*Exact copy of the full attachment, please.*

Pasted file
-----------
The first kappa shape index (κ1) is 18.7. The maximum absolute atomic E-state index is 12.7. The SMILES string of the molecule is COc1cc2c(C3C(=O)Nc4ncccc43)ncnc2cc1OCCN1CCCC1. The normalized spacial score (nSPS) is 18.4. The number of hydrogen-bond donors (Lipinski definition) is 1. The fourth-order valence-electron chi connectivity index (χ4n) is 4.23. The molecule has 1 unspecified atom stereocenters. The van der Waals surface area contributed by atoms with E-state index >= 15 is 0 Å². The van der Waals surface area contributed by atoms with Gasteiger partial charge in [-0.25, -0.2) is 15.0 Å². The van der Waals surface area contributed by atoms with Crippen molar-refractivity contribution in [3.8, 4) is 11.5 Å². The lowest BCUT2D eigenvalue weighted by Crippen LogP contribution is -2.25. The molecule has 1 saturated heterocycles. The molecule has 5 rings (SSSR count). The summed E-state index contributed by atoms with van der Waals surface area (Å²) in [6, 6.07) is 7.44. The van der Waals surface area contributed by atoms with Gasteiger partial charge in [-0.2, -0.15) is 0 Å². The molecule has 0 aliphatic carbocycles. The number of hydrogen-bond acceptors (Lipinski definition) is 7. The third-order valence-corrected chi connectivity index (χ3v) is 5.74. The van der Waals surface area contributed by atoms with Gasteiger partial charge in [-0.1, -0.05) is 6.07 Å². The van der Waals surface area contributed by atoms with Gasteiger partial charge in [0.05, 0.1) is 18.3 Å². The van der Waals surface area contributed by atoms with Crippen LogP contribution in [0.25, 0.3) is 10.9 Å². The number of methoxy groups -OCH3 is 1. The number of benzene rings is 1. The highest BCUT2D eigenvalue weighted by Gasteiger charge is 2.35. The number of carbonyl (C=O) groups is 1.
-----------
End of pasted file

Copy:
The first kappa shape index (κ1) is 18.7. The maximum absolute atomic E-state index is 12.7. The SMILES string of the molecule is COc1cc2c(C3C(=O)Nc4ncccc43)ncnc2cc1OCCN1CCCC1. The normalized spacial score (nSPS) is 18.4. The number of hydrogen-bond donors (Lipinski definition) is 1. The fourth-order valence-electron chi connectivity index (χ4n) is 4.23. The molecule has 1 unspecified atom stereocenters. The van der Waals surface area contributed by atoms with E-state index >= 15 is 0 Å². The van der Waals surface area contributed by atoms with Gasteiger partial charge in [-0.25, -0.2) is 15.0 Å². The van der Waals surface area contributed by atoms with Crippen molar-refractivity contribution in [3.8, 4) is 11.5 Å². The lowest BCUT2D eigenvalue weighted by Crippen LogP contribution is -2.25. The molecule has 1 saturated heterocycles. The molecule has 5 rings (SSSR count). The summed E-state index contributed by atoms with van der Waals surface area (Å²) in [6, 6.07) is 7.44. The van der Waals surface area contributed by atoms with Gasteiger partial charge in [-0.2, -0.15) is 0 Å². The molecule has 0 aliphatic carbocycles. The number of hydrogen-bond acceptors (Lipinski definition) is 7. The third-order valence-corrected chi connectivity index (χ3v) is 5.74. The van der Waals surface area contributed by atoms with Gasteiger partial charge in [-0.1, -0.05) is 6.07 Å². The van der Waals surface area contributed by atoms with Gasteiger partial charge in [0.05, 0.1) is 18.3 Å². The van der Waals surface area contributed by atoms with Crippen LogP contribution in [0.25, 0.3) is 10.9 Å². The number of methoxy groups -OCH3 is 1. The number of benzene rings is 1. The highest BCUT2D eigenvalue weighted by Gasteiger charge is 2.35. The number of carbonyl (C=O) groups is 1.